RanjnaAggarwal
VMware Employee
VMware Employee

vMotion for database applications

Is there anyone who can tell me that vMotion is recommended for database applications or not? and why or why not?

Regards, Ranjna Aggarwal
28 Replies
arturka
Expert
Expert

Hi

This is really tricky question 🙂  In general, vMotion is transparent and harmless for GuesOS and Application running on it. So, I don't see any obstacles to do vMotion with DB. In case if you have very memory demanding DB (RAM 16GB +) would be nice to have 10Gb vmnic for vMotion to decrese time and speed up vMotion process but if you have 1Gb vmnic it will work too but it will takes longer.

VCDX77 My blog - http://vmwaremine.com
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Virtualinfra
Commander
Commander

It depends, if the servers are high demanding DB for example like a gaint VM with some 8 cores and 64 GB or 128 GB RAM runing database, its not recommended for such gaint and high demanding VM to do vMotion during peak time.

because when you do a vMotion, the memory state of the VM is transfered from 1 ESXi to another ESXi, since the gaint VM will have huge process and memory runing, there might be some interruption to DB services which user might face.

Thanks & Regards Dharshan S VCP 4.0,VTSP 5.0, VCP 5.0
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iw123
Commander
Commander

vMotion in itself wouldn't be a problem - however, as mentioned, there is an overhead when performing vmotion relative to the size of the virtual machine, so it's probably wise not to move the machine around during peak times - then again, this is true to a point for any VM. They should only be moved around for host maintenance purposes (therefore done during non peak time) or through DRS -which will only move VMs when necessary to benefit the cluster. 

*Please, don't forget the awarding points for "helpful" and/or "correct" answers
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rickardnobel
Champion
Champion

There are also some improvements in ESXi 5 with small micro-pauses in the VM if the amount of changed memory is more than available bandwidth, which makes vMotion possible even for VM with very large and changing RAM.

My VMware blog: www.rickardnobel.se
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RanjnaAggarwal
VMware Employee
VMware Employee

But if the databases are in a cluster then even fraction of seconds of downtime can initiate the failover. any idea?????

Regards, Ranjna Aggarwal
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RanjnaAggarwal
VMware Employee
VMware Employee

Hi VirtualInfra,

           Then which method is recommended to move the DB Virtual machine in that case?

Regards, Ranjna Aggarwal
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Virtualinfra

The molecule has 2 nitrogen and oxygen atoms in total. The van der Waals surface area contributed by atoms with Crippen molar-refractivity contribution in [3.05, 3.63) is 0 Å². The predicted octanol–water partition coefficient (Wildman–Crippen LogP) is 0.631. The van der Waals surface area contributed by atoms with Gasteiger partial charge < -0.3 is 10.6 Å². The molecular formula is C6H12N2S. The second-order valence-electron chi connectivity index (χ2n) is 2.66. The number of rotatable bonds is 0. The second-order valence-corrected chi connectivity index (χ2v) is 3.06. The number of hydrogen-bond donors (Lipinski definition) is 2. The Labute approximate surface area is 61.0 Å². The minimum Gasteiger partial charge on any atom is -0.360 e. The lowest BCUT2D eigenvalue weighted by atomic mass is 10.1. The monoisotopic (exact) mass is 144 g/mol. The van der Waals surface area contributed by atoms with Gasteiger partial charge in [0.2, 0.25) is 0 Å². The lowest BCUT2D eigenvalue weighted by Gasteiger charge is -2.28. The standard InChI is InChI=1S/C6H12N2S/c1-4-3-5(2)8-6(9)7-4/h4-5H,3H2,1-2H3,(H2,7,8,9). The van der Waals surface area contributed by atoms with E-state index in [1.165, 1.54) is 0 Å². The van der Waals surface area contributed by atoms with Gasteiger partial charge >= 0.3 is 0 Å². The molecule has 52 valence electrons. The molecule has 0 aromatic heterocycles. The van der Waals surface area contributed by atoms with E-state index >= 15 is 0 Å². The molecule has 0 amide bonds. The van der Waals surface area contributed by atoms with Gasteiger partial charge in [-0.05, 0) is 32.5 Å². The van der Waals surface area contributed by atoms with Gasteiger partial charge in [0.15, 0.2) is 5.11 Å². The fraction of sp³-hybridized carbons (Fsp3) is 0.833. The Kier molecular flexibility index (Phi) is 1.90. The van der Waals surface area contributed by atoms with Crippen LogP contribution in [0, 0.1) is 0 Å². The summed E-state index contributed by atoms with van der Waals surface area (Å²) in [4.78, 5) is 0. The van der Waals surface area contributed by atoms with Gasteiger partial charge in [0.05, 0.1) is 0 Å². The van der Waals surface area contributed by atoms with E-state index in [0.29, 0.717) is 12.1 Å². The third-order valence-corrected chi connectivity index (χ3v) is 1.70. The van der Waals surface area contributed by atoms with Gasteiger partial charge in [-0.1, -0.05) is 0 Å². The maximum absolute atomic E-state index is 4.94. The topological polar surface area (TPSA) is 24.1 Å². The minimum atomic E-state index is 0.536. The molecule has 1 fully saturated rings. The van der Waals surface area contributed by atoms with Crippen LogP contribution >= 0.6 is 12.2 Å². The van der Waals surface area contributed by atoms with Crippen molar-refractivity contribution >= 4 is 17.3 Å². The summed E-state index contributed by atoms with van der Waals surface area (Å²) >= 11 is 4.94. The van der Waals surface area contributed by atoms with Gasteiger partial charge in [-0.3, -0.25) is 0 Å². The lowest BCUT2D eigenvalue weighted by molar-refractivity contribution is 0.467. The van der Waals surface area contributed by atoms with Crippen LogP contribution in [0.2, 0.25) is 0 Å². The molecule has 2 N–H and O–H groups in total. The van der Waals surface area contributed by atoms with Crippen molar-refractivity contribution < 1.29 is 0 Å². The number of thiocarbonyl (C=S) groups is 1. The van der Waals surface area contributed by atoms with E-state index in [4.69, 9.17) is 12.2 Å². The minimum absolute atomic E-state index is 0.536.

Commander
Commander

1. Live vmotion is not suggested for DB servers during peak time ( for large size VMs).Based on the loading during off hours vmotion can be done.

2.  For Virtual machine with cluster there is no problem. we can migrate the resource from node1 to Node2 and vmotion node1 server and migrate resource from node2 to node1 and vmotion the node2 serer

Thanks & Regards Dharshan S VCP 4.0,VTSP 5.0, VCP 5.0
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mcowger
Immortal
Immortal

1) Totally disagree.  VMware doesn't suggest this.  You do.

I personally have no problem or concern moving a produciton, large DB during business hours if I need to.

--Matt VCDX #52 blog.cowger.us
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mcowger
Immortal
Immortal

The VM is never down.  For a brief (100 ms or less) time it does not response to outside stimuli, but this is no different than a heavily loaded server.

if your cluster software is configured to initiate a failover for < 1s of unresponsiveness, you probably have configured it incorrectly.  Even aggressive Oracle RAC configs are generally no less than 30s timeouts.

--Matt VCDX #52 blog.cowger.us
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RanjnaAggarwal
VMware Employee
VMware Employee

Yeah i have the main doubt related to the oracle RAC server so that means without any issue we can use the vmotion for oracle RAC server.

Regards, Ranjna Aggarwal
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Virtualinfra
Commander
Commander

Matt

Adding to my pervious comments, its my personal suggestion(no were in my comments i mentioned that its recommended or suggested by vmware). If i say something that vmware suggest will also include with source from vmware.

Thanks & Regards Dharshan S VCP 4.0,VTSP 5.0, VCP 5.0
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mcowger
Immortal
Immortal

Perhaps because english doesn't appear to be your first language you didn't realize that using the subjuctive voice like this: "Live vmotion is not suggested for DB servers during peak time" implies (in Western English) that the statement is supported by some sort of authority.

--Matt VCDX #52 blog.cowger.us
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Virtualinfra
Commander
Commander

Matt wrote:

1) Totally disagree.  VMware doesn't suggest this.  You do.